Wearing a protective mask daily, covering the mouth and nose area when going out in public, has become a legislated necessity in order to protect the population from contracting COVID-19. Unfortunately, this practice has had a detrimental effect on the skin.
Sandton-based dermatologist, Dr Lushen Pillay, says that a skin condition known as maskitis has become very common over recent months and can be easily confused with maskne.
He notes that the symptoms and treatments of each condition are very different, with maskitis presenting as a dry and flaky rash. This rash can spread if left untreated. It is marked by small bumps, redness, inflammation and dry, flaky skin.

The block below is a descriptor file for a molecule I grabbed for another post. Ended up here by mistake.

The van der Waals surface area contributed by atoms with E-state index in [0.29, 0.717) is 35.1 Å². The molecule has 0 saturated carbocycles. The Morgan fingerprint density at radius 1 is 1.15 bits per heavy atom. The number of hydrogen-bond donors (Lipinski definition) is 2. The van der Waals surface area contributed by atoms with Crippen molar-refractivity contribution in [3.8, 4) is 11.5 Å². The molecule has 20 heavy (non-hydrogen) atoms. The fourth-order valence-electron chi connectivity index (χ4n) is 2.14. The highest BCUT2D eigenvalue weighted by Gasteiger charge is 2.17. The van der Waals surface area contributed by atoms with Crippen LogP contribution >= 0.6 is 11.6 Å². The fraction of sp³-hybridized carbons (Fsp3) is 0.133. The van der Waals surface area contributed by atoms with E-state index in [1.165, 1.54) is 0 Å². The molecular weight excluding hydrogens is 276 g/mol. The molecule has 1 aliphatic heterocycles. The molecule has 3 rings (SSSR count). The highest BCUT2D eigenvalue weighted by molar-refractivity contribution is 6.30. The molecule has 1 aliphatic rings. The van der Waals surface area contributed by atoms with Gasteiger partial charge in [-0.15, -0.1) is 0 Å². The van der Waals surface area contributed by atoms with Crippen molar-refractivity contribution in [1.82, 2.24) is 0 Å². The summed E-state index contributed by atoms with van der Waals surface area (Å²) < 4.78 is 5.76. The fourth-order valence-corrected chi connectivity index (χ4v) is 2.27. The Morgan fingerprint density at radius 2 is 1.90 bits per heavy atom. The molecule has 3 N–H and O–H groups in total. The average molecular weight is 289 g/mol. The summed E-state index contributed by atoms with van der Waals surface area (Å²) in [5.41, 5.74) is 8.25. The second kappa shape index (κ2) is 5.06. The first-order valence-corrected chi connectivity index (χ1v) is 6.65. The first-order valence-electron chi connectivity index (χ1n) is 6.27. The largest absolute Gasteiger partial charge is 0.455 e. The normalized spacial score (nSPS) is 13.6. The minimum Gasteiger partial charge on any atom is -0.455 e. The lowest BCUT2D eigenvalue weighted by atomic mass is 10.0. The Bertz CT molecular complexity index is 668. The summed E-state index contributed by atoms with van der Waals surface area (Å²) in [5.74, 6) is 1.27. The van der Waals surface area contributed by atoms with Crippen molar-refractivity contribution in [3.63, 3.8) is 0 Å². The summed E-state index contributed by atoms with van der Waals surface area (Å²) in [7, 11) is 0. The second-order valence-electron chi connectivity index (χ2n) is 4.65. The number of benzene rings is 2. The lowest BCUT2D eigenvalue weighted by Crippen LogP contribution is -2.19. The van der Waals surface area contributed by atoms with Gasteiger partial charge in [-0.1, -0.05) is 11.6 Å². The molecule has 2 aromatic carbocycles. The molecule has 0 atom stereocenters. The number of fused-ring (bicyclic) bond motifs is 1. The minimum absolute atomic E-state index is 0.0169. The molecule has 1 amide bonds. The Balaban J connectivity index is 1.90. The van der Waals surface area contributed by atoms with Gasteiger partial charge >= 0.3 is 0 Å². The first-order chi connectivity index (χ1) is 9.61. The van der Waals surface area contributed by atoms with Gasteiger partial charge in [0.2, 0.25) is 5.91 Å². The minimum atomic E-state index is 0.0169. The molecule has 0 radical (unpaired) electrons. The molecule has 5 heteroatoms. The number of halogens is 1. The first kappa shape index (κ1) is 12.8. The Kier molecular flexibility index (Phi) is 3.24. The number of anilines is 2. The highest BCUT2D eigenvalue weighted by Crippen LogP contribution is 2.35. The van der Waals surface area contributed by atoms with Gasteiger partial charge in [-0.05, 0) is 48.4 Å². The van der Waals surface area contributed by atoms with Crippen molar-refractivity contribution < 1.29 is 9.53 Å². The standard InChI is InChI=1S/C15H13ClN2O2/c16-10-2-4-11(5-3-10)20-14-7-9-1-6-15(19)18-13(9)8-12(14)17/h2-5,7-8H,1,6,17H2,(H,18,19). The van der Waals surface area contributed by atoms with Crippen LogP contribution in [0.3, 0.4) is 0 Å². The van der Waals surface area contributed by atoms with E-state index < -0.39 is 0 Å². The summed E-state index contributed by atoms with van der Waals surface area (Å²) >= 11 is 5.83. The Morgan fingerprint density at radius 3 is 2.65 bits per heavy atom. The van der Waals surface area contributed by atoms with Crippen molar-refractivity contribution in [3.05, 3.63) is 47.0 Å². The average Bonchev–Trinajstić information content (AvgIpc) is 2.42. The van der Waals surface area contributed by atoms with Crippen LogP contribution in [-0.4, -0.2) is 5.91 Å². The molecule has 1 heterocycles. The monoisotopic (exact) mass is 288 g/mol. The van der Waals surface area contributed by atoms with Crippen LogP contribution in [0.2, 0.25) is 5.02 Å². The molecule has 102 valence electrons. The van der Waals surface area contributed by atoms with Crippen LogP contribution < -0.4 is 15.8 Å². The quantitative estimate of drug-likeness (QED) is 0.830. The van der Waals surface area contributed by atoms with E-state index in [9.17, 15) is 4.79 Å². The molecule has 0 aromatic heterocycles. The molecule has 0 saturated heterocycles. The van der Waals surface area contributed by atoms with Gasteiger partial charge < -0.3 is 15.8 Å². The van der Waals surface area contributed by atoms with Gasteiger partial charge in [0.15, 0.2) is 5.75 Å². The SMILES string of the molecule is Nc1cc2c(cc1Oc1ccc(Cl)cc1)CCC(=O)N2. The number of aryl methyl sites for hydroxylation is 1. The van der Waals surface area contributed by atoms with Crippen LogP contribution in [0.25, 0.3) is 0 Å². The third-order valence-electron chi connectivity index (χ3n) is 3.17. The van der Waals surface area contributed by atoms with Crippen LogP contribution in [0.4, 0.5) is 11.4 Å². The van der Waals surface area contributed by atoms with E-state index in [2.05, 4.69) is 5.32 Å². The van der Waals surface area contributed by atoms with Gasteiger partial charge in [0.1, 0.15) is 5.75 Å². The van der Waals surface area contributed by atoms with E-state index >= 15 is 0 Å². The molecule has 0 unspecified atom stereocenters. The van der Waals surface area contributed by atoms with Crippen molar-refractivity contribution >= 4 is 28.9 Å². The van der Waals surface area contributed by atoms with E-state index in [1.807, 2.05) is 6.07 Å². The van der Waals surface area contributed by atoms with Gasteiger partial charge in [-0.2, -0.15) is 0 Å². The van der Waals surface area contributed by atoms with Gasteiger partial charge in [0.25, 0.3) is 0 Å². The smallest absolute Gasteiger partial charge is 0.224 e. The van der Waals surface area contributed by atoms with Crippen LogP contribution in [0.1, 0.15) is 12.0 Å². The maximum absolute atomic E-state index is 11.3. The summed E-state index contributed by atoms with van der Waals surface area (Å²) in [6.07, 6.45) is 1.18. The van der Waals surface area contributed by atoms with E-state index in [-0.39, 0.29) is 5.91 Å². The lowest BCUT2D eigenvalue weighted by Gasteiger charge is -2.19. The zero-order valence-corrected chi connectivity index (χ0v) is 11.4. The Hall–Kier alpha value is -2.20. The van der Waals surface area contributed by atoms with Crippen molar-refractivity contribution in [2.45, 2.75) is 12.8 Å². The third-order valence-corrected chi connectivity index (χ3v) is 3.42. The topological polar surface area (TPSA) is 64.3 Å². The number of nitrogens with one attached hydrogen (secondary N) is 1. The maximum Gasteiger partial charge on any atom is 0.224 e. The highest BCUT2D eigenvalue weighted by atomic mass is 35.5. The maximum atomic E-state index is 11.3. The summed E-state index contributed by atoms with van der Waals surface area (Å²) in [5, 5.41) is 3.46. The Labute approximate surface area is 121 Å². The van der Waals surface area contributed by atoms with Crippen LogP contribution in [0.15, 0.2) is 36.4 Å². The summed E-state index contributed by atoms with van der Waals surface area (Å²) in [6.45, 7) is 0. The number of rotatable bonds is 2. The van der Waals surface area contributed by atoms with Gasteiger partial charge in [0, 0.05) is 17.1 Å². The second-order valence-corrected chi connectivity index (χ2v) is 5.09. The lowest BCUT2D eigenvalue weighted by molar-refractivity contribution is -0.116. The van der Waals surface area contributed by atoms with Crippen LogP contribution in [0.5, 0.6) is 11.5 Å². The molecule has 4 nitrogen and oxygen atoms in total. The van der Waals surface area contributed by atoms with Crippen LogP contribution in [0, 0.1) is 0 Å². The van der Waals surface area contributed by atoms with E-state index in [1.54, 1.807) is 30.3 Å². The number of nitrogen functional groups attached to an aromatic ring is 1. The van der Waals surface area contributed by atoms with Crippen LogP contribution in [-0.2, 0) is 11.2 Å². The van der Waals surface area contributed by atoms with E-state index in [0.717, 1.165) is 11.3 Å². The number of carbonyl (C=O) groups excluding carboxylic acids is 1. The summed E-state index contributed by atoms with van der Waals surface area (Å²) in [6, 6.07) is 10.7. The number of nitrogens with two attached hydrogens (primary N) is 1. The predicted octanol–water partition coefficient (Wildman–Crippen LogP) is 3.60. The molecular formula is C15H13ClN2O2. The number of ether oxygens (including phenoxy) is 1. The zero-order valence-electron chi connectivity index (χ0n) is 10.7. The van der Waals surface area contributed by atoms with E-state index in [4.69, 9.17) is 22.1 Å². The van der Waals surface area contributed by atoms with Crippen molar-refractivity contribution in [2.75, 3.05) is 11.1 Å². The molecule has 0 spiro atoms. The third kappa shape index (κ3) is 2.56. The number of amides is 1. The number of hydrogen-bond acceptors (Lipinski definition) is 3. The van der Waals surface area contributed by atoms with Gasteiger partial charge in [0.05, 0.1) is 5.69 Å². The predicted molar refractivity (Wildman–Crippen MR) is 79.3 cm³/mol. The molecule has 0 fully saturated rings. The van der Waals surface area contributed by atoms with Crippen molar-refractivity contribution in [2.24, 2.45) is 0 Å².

“We are seeing that more patients are suffering from maskitis than maskne, and genetic predisposition can be an underlying risk factor for developing the former. If you have a history of asthma, hay fever or eczema, or a positive family history, you’re more likely to develop maskitis,” comments Pillay.
Maskne, on the other hand, says Pillay, often affects those who have a history of acne or oily, blemish-prone skin. However, having said this, maskne can affect anyone.
To read the rest of this article, which was compiled by Karen Ellithorne and which also includes valuable input from practice manager, Lourette du Toit, go to page 44 of the April 2021 issue of the Professional Beauty digital magazine. This issue also includes information on which professional products to use for these two skin conditions. Click here https://issuu.com/professionalbeautysa/docs/pb_sa_april_2021